Disclaimer

NOTICE: I am a practicing Catholic, active and in good-standing with my local parish, who professes faith and loyalty to the Church. This ministry - my "little work" - is strictly a personal expression of that faith and loyalty, and not an officially recognized ministry in the Diocese of Honolulu.

~ Peter, Ministry & Blog Administrator


Monday, October 11, 2021

The Wonders of the Theotokos of Iveron


Rejoice, inexhaustible wellspring of grace;
Rejoice, thou who in boundless purity didst
serve the Infinite One!

This ministry has already posted a few times concerning its positive impressions of the "Hawaiian" myrrh-streaming icon of the "Theotokos" ("God-bearer") of Iveron... but then it recently dawned on this author that I didn't really know the entire backstory of the original icon.  I only knew the streaming icon here is a copy of a streaming icon from Montreal, Canada, which in turn, was a contemporary rendition of an ancient icon of the Holy Virgin and Christ Child currently kept in an Orthodox Monastery on Mount Athos, Greece.  I decided to do research and what a spiritual treasure trove I discovered!

According to online accounts, the original Iveron Icon was said to have been painted by St. Luke the Evangelist, like a number of highly venerated miracle-working icons of the Madonna and Child (e.g. Our Lady of Perpetual Help and Our Lady of Czestochowa).  Because of its sacred provenance, this icon, too, was considered miraculous in nature.  Somehow, in the mid-800s, it ended up in the home-chapel of a devout widow who lived in Nicaea.  At the time the Byzantine Emperor Theophilus launched an iconoclasm (war against images) - a purge of religious images, including icons in the Eastern Church - because of a misguided belief that all were "graven".

The original wonder-working
Theotokos of Iveron Icon.

As a result of the emperor's edict, soldiers showed up at the widow's home to confiscate her icon.  One brazen soldier actually slashed at the Virgin's chin with a sword after which, to the horror of all present, blood dripped from the gash inflicted.  The soldiers immediately repented and left the home without destroying the image.

The widow then offered heartfelt prayers of reparation before her treasured icon and received a divine revelation to set it adrift in the nearby ocean to save it from further desecration.  The following morning the woman and her son obediently did as commanded and laid the wooden image upon the waves of the sea, where it set itself upright and began to mysteriously sail towards the West.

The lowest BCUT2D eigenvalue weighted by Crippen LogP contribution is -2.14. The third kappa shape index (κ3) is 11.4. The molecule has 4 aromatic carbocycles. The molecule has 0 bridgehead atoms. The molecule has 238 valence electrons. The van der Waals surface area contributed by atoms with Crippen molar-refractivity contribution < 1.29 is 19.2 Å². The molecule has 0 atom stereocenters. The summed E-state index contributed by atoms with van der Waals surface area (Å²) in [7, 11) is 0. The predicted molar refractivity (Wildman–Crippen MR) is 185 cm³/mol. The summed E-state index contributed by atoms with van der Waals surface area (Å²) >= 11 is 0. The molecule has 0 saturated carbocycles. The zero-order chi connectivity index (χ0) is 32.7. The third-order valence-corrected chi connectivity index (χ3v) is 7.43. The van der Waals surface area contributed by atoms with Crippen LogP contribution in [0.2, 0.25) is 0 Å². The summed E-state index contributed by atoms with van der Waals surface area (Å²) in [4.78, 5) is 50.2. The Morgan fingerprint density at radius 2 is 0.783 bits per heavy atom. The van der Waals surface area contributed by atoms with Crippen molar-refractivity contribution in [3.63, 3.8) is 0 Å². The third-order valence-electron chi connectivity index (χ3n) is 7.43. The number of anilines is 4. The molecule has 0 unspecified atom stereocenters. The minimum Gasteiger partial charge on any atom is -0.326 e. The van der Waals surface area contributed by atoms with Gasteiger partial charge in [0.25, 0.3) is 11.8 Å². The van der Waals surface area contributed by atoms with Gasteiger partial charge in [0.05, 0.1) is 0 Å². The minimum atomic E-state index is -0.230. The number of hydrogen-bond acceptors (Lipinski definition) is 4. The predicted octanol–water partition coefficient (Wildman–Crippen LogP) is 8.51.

The Theotokos Icon is commended to the sea
by the pious widow of Nicaea.

Some time later, the monks of Mt. Athos in eastern Greece, were struck by the sight of a pillar of fire, approaching from the horizon, that rose from the sea into the sky.  The fiery column eventually reached the Grecian shoreline where the awaiting monks discovered the floating painting at the base of the luminary phenomenon.  Their attempts to retrieve the icon failed, though, as it drifted out of reach whenever it was approached.

In the meantime, a humble and holy monk named, Gabriel (St. Gabriel of Iveron in the Orthodox Tradition), from the Georgian Monastery of Iveron (one of several Eastern Orthodox monasteries on Mt. Athos) experienced an apparition of the Blessed Virgin, who directed him to fetch her sacred image from the sea.  Gabriel, without hesitation, went down to the shore and, walking upon the waves, as though on land, easily retrieved the painting.

The Montreal streaming Iveron
Icon with its custodian, the late
Bro. Jose Munoz.

The image was initially installed in a chapel within the Iveron Monastery but it disappeared only to be found hanging near the monastery's gate.  Repeated tries to move the icon only resulted in it inexplicably returning to the gate.  Our Lady reappeared to Gabriel and spoke the following words to him:

“Announce to the brothers that from this day
they should not carry me away.  For what I desire
is not to be protected by you; rather I will
overshadow you, both in this life and in the age
to come.  As long as you see my icon in the
monastery, the grace and mercy of my Son
shall never be lacking!”

As a result of this revelation, a new chapel was constructed at the gate where the icon was successfully enshrined, and where it remains to this very day.  Since then, the wonder-working image was affectionately nicknamed the "Portaitissa" (the "Portress"), as well as called the Theotokos of Iveron, after the monastery in which it's kept and venerated.

The monk, Gabriel of Iveron, miraculously
retrieved the icon from the sea by walking
on its surface.

Throughout the centuries copies have been painted of the original icon, which are amongst the most popular Orthodox representations of the Holy Mother and Child.  The rustic images show the Virgin as both the Theotokos and as the "Hodegetria" ("She who points the way") since she gestures with her right hand towards her Divine Son sitting beside her.